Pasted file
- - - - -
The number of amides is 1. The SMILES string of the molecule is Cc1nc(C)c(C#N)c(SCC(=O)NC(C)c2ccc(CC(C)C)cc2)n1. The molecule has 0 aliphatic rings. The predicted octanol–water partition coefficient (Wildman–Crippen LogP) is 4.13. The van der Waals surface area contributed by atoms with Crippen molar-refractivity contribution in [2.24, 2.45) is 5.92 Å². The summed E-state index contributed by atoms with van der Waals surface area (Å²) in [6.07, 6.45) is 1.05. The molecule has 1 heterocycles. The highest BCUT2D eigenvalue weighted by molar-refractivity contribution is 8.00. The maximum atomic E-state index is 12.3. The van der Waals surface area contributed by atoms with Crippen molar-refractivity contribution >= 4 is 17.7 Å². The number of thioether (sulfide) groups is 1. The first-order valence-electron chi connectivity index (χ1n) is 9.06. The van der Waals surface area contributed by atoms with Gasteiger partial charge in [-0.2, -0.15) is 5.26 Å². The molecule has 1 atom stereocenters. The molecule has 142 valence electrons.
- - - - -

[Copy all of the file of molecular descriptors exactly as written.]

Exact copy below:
The number of amides is 1. The SMILES string of the molecule is Cc1nc(C)c(C#N)c(SCC(=O)NC(C)c2ccc(CC(C)C)cc2)n1. The molecule has 0 aliphatic rings. The predicted octanol–water partition coefficient (Wildman–Crippen LogP) is 4.13. The van der Waals surface area contributed by atoms with Crippen molar-refractivity contribution in [2.24, 2.45) is 5.92 Å². The summed E-state index contributed by atoms with van der Waals surface area (Å²) in [6.07, 6.45) is 1.05. The molecule has 1 heterocycles. The highest BCUT2D eigenvalue weighted by molar-refractivity contribution is 8.00. The maximum atomic E-state index is 12.3. The van der Waals surface area contributed by atoms with Crippen molar-refractivity contribution >= 4 is 17.7 Å². The number of thioether (sulfide) groups is 1. The first-order valence-electron chi connectivity index (χ1n) is 9.06. The van der Waals surface area contributed by atoms with Gasteiger partial charge in [-0.2, -0.15) is 5.26 Å². The molecule has 1 atom stereocenters. The molecule has 142 valence electrons.